Belgian retreat

The group made it as far as Belgium where they set up a new life as beneficent hermits in the town of Geel, near Antwerp. Once there, Dymphna dedicated herself to the care of the impoverished and sick. According to some accounts, she even established a hospice using the money she squirreled away before her departure. The mentally ill, in particular, found refuge in her kindness, and it wasn’t long before Dymphna developed a reputation for her charity. Unfortunately, her good deeds were not to go unpunished.

Her father’s spies had been tracking the group all the while by following the trail of Irish gold coins that Dymphna had used to bankroll her escape. When Damon heard what was going on, he travelled to Belgium to set things right. He had Gerebernus decapitated on sight — a martyrdom for which the old priest would later be canonized — and once again proclaimed his romantic love for his daughter and begged her to return to Ireland as his wife. Dymphna remained understandably unconvinced, and her chastity and piety were rewarded with a swift beheading by her father’s sword. The year was 620.

Word of her sacrifice spread quickly, and it wasn’t long before people began making pilgrimages to Geel to visit the place where the Christian girl laid down her life. Indeed, a church quickly sprung up on the site of her execution, perhaps as a way for the saddened townspeople to pay tribute to the young woman they felt they’d failed to protect.


 

Miracle in Geel

Soon stories abounded of miraculous remissions from long lives of madness, and Geel grew into an unlikely centre for the insane. For centuries it remained a beacon of hope for some of Europe’s most unfortunate. Hence, it seemed only logical for an infirmary to open there in the 13th century. By then, the Catholic church regarded Dymphna as a martyr and a saint. By the 17th century, a full asylum had developed.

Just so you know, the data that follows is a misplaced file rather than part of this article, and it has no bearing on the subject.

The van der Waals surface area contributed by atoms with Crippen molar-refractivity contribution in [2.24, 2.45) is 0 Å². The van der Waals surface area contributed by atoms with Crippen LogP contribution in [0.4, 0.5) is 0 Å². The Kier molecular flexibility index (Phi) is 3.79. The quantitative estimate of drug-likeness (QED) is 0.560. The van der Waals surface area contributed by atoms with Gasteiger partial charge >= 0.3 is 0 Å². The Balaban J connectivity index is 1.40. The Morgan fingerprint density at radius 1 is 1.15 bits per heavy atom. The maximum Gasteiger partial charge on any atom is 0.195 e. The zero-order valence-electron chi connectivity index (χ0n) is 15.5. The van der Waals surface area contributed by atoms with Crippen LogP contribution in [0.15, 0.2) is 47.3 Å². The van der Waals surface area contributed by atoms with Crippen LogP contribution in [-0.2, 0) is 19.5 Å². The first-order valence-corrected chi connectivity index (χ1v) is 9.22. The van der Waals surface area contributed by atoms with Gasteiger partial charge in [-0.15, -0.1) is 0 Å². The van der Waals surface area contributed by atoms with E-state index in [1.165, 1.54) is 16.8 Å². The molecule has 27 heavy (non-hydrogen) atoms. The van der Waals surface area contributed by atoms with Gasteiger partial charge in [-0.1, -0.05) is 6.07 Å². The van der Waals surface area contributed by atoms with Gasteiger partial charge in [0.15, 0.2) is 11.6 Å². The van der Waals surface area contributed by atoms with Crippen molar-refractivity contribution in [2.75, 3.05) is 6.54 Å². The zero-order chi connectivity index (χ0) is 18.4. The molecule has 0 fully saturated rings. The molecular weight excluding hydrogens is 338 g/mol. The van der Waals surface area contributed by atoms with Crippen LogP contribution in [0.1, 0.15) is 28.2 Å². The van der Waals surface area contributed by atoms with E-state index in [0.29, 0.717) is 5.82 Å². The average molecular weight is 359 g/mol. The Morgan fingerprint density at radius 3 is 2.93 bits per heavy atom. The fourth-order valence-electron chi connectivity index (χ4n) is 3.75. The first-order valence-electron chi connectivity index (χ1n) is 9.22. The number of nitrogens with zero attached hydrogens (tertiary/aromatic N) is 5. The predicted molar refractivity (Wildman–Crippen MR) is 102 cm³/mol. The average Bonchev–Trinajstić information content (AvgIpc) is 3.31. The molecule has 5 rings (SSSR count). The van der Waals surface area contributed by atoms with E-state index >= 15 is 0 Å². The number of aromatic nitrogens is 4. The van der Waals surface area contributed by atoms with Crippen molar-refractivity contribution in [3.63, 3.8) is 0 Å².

Geel appealed to the mentally ill, in part, because of the treatment offered there. Instead of being abused, chained and left to languish in prison-like conditions, sufferers were assessed and then released to local families and farmers. By living and working in the community, the mentally ill were afforded the chance to become productive members of society. That, of course, is the true miracle at Geel — the understanding that inclusion can effect far more impressive a cure than isolation. The progressive Geel sanatorium, renamed the Openbaar Psychiatrisch Zorgcentrum, remains open to this day and has served as a model for countless others over the centuries.


 

Body of evidence

In the 13th century, Dymphna’s body — along with that of her devoted protector Gerebernus — was believed to have been found, hidden in a cave in the woods in a marble sarcophagus. Her coffin was transported into the church named in her honour, while the bones of Gerebernus were transferred to Xanten, Germany. Though the church was destroyed by fire in 1489, it was soon rebuilt and there her sarcophagus remains to this very day. It continues to attract pilgrims wishing to pay their respect or, as the legend goes, hoping to be cured.

Dymphna was canonized in the Catholic tradition as the patron saint of the mentally ill, the epileptic, sufferers of nervous system disorders, incest victims, runaways and mental-health physicians. Interestingly enough, Dymphna is also regarded as the patroness of family harmony... a far cry from the life she lived.